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Finally got it all set up, took a picture and never had time to take any more.

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About the lettuce. I sold out of all but the speckled variety. Several people made comments about it, but each one said they chose a different one because it was bigger. They were correct, the speckled one isn't as big. Even with that, I did sell half of them. The disappointment was with the Romaine. It didn't sell well. It has always been a great seller, but I didn't have the other varieties last year.

They were even talking about having a winter market every 2 weeks next year. Since I am the largest local only grower, the wanted to know if I would be interested. I said yes, but probably only in November and December. I do need some time off, but If each market was like today, I could figure out a way to make it work.

Jay


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RE: Getting ready for winter market this weekend

Thats really exciting, i'm glad you had a great day. Bummer about having to wait to get let in.

Winter markets are always iffy for me. One of my markets is a year round Wed. 2-7 which i've been going to for 4 years straight. I've only taken a few days off when the weather was so bad that it's just silly to go. If market day coincides with a nice clear day we usually have a great turn out (like last week, one of my best of the year). Other times, not so good.

By keeping an eye on the weather predictions you can usually harvest accordingly. Even if your market is inside (lucky!) the turn out will still vary by weather, holidays, etc.

All in all, I love the winter market. People are cooking more than they do in summer and seem willing to try things they usually wouldn't (celeriac or parsnips for instance). There is much less competition amongst growers and many of the things I bring are less perishable.

If you have enough produce to go through the new years i'd think you should try it. Next year you can plant more for winter harvest.

As far as the lettuce goes,,,,people sure are funny sometimes, huh?


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RE: Getting ready for winter market this weekend

We harvest all winter long. In fact, I am going out to transplant out another 600 row feet of greens into the high tunnels today.

With any luck, they will be ready by late January/Mid February.

Jay


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RE: Getting ready for winter market this weekend

Just heard that our major market is considering being open year around, except January. They will probably raise the rates for everyone and give those winter vendors free days during the winter. That's what they did they last time. Actual that was time before last. Last time, was same $$s but they cancelled 1 weekday, so instead of 78 days of market for $300, it became 52 days for same $300.


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RE: Getting ready for winter market this weekend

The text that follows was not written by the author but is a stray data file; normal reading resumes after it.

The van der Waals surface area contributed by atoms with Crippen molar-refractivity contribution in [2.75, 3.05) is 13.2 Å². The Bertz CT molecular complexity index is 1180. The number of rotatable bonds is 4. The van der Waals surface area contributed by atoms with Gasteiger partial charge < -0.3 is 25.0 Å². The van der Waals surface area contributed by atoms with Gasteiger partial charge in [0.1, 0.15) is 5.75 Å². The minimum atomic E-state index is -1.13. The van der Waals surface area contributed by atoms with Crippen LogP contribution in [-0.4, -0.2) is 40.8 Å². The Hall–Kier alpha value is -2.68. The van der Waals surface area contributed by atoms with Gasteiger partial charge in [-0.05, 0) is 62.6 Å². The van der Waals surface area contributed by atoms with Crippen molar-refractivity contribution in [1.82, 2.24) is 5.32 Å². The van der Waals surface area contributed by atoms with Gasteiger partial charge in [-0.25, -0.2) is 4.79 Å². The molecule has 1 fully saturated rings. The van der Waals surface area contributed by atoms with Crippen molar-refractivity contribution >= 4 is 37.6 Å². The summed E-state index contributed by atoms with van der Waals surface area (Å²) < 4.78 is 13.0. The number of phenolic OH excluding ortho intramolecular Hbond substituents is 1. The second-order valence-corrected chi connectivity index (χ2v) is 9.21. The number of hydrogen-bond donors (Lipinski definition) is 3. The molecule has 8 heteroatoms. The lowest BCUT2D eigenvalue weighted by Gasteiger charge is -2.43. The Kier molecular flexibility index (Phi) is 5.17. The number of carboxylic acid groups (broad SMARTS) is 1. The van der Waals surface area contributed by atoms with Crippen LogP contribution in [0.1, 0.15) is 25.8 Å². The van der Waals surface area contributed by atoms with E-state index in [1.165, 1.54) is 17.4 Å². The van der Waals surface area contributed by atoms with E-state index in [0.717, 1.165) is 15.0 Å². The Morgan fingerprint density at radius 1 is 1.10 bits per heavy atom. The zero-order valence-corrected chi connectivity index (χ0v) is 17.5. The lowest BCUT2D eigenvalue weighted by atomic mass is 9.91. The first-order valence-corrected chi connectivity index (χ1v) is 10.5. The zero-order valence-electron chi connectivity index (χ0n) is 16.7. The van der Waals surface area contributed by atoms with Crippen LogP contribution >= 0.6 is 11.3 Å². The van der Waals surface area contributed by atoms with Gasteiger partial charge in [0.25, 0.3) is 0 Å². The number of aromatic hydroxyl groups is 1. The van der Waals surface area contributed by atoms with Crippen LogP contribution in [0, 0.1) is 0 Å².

congrats on a good market jay. we had a good market saturday outside with the weather being so nice. i went with salad mix, braising mix, head lettuce, spinach and turnips. just came home with a couple of bunches of turnips.


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RE: Getting ready for winter market this weekend

Marla,

For $300, that is only $5.75 a market for 52 markets. I pay $6 a market. Is this an annual fee or do you have a daily market fee too? We have an annual membership fee of $25 too.

Jay


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RE: Getting ready for winter market this weekend

Wow, thats so cheap. Rarely do our market fees go less that $30, and thats the discounted rate by paying in full for a 10x10 space.


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RE: Getting ready for winter market this weekend

That's the annual fee, daily rates are $15 for Thursdays and $30 for Saturday. If you don't commit to being at market a minimum of 75% of markets, you must pay the daily rate. When I started in 2000, the rate was $100, and has went up continuously since then.

Spaces are 10' wide and about 20' in length, the 10' side is the customer side.


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RE: Getting ready for winter market this weekend

we pay $20/month plus 3% of sales. this allows us to set up any time the market is open, which is wednesdays and saturdays for april thru december and saturdays only january thru march. i think we have an option of paying $5/market instead of the $20 during the jan-mar period. so if you do 20k/year at the market you pay $840/year for about 91 market days, or 9.23 per market. there's talk of the 3% going to 4%.


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RE: Getting ready for winter market this weekend

Randy, how do they collect on a percentage of sales without people cheating?


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RE: Getting ready for winter market this weekend

the same way the feds collect income tax and the state collects sales tax....the honor system.